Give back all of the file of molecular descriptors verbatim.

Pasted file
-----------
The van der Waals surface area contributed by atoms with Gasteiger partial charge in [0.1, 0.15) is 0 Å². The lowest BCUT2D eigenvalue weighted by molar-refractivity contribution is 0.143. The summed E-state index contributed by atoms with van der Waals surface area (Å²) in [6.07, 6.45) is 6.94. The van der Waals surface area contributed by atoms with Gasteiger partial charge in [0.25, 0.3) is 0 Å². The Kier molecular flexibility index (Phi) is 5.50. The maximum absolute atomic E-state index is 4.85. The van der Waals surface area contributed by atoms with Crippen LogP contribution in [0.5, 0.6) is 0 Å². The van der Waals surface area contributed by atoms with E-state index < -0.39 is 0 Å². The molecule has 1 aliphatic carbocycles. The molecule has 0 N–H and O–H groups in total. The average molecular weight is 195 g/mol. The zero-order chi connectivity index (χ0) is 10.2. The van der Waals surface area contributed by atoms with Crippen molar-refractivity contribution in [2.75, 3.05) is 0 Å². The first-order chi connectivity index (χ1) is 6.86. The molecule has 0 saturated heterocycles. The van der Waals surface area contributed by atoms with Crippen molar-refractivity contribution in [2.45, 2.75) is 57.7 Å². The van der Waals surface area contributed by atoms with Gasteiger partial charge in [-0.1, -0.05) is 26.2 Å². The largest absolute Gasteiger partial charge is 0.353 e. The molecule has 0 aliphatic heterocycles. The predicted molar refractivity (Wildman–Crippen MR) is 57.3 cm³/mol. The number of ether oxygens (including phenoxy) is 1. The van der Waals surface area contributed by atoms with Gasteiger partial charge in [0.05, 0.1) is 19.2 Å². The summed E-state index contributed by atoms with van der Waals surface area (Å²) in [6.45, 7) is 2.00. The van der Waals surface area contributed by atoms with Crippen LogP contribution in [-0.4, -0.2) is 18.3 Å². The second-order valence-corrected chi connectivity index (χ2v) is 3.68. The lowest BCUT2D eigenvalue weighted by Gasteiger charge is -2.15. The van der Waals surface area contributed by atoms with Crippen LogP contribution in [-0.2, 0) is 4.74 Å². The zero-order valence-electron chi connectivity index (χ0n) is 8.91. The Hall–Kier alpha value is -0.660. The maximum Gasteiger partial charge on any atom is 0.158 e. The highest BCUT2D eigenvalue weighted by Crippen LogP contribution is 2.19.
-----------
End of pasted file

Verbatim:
The van der Waals surface area contributed by atoms with Gasteiger partial charge in [0.1, 0.15) is 0 Å². The lowest BCUT2D eigenvalue weighted by molar-refractivity contribution is 0.143. The summed E-state index contributed by atoms with van der Waals surface area (Å²) in [6.07, 6.45) is 6.94. The van der Waals surface area contributed by atoms with Gasteiger partial charge in [0.25, 0.3) is 0 Å². The Kier molecular flexibility index (Phi) is 5.50. The maximum absolute atomic E-state index is 4.85. The van der Waals surface area contributed by atoms with Crippen LogP contribution in [0.5, 0.6) is 0 Å². The van der Waals surface area contributed by atoms with E-state index < -0.39 is 0 Å². The molecule has 1 aliphatic carbocycles. The molecule has 0 N–H and O–H groups in total. The average molecular weight is 195 g/mol. The zero-order chi connectivity index (χ0) is 10.2. The van der Waals surface area contributed by atoms with Crippen molar-refractivity contribution in [2.75, 3.05) is 0 Å². The first-order chi connectivity index (χ1) is 6.86. The molecule has 0 saturated heterocycles. The van der Waals surface area contributed by atoms with Crippen molar-refractivity contribution in [2.45, 2.75) is 57.7 Å². The van der Waals surface area contributed by atoms with Gasteiger partial charge in [-0.1, -0.05) is 26.2 Å². The largest absolute Gasteiger partial charge is 0.353 e. The molecule has 0 aliphatic heterocycles. The predicted molar refractivity (Wildman–Crippen MR) is 57.3 cm³/mol. The number of ether oxygens (including phenoxy) is 1. The van der Waals surface area contributed by atoms with Gasteiger partial charge in [0.05, 0.1) is 19.2 Å². The summed E-state index contributed by atoms with van der Waals surface area (Å²) in [6.45, 7) is 2.00. The van der Waals surface area contributed by atoms with Crippen LogP contribution in [-0.4, -0.2) is 18.3 Å². The second-order valence-corrected chi connectivity index (χ2v) is 3.68. The lowest BCUT2D eigenvalue weighted by Gasteiger charge is -2.15. The van der Waals surface area contributed by atoms with Crippen LogP contribution in [-0.2, 0) is 4.74 Å². The zero-order valence-electron chi connectivity index (χ0n) is 8.91. The Hall–Kier alpha value is -0.660. The maximum Gasteiger partial charge on any atom is 0.158 e. The highest BCUT2D eigenvalue weighted by Crippen LogP contribution is 2.19.